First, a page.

What is Adwords search and Adwords display? People often confuse one for the other which is rather unfortunate because it can adversely impact the profitability of one’s web marketing campaign. In this piece, we’ll show you the difference between the two and when you should use them and when you should not. Let’s get right to it!

Now you might have noticed in popular websites like the Sydney Morning Herald; banner ads from the Google network on the right, top or left side of the web page. This is what display ads look like and it revolves around running advertisements on other people’s websites. These websites can put a piece of code on their website that’ll let Google run relevant ads on it and you can target such websites in various way.

Search ads from the Google network, on the other hand, are found on the search engine itself. You can do a search for say “best restaurants in Sydney” and you’ll find top search results marked as “ads” and that’s what advertisements from the search network actually looks like.

Why is it important to learn the difference between the two?

Adwords search and display ads are both important and each one has its own place in the web marketing mix. How exactly is this so?

Now let’s think of the buying cycle as reverse pyramid and at the top of the pyramid is “awareness”; people that know about the products or services that you offer. Next is “desire”; people that want or need these products or services. After that comes “consideration”; the research phase and what other people think about your offerings. At the bottom of that pyramid is “decision”; people that have opted to buy your product or service after considering it’s cost and value. Picture that the decision phase is a lot smaller than the awareness phase which means that only a few of the people that you’re marketing to actually reach the point where they make a buying decision. You’ve got to wonder though – what does this have to do with Adwords search and display ads?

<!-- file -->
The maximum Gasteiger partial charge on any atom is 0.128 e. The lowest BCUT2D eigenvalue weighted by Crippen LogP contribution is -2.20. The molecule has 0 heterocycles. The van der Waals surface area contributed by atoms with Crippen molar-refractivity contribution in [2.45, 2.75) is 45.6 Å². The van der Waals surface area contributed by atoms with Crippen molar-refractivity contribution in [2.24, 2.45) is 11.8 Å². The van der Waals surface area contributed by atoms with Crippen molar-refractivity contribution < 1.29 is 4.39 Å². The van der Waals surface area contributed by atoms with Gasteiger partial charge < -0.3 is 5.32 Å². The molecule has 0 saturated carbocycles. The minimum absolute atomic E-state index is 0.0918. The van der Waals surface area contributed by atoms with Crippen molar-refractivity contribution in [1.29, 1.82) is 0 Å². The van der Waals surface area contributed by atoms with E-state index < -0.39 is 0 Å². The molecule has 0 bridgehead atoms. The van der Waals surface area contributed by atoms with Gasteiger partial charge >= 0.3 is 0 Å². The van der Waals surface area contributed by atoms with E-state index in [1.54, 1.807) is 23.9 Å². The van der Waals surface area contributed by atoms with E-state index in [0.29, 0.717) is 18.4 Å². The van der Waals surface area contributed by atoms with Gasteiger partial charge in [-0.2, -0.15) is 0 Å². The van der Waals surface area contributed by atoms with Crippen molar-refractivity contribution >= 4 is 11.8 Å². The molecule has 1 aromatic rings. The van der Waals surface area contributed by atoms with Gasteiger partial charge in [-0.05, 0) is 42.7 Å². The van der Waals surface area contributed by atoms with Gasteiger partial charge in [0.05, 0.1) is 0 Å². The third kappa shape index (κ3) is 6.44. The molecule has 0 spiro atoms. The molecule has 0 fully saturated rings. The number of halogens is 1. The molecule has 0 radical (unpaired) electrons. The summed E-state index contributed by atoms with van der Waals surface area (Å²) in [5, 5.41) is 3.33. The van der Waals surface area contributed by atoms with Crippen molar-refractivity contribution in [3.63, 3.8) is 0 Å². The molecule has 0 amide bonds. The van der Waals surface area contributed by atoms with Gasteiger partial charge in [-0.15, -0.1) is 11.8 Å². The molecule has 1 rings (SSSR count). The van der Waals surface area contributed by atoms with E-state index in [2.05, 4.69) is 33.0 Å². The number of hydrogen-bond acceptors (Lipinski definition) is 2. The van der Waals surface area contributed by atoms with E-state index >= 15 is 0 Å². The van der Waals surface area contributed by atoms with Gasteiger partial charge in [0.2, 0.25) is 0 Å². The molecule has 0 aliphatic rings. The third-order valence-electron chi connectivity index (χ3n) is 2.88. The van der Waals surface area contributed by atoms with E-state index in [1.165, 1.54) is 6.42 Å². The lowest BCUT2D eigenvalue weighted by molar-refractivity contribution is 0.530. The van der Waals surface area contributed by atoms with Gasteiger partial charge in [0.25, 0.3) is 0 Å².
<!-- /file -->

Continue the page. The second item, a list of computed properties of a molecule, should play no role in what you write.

Well display advertising is really good when it comes to the above-mentioned buying cycle. You can use display ads to effectively create awareness for your products or services and potentially create desire among your target audience. It’s only then a matter of moving people along the buying cycle to the point where you actually make money.

What about Adwords search ads?

In the case of new businesses, we generally recommend starting at the point of the reverse-pyramid where people are most likely to give you money. This is where Adwords search ads can be employed most effectively. How exactly is this so?

Going back to our earlier example; when you do a Google search for “best restaurants in Sydney”, notice that the search ads are displayed prominently with the search results which is exactly where you want it to be. That way, people can simply click on the search ad and go about purchasing your products or services since they’ve done the search already. As opposed to display ads where you often end up interrupting people throughout their day, you’ve already established that there is an interest in whatever you’re offering and people are more likely to purchase as this places them right at the bottom of the buying cycle.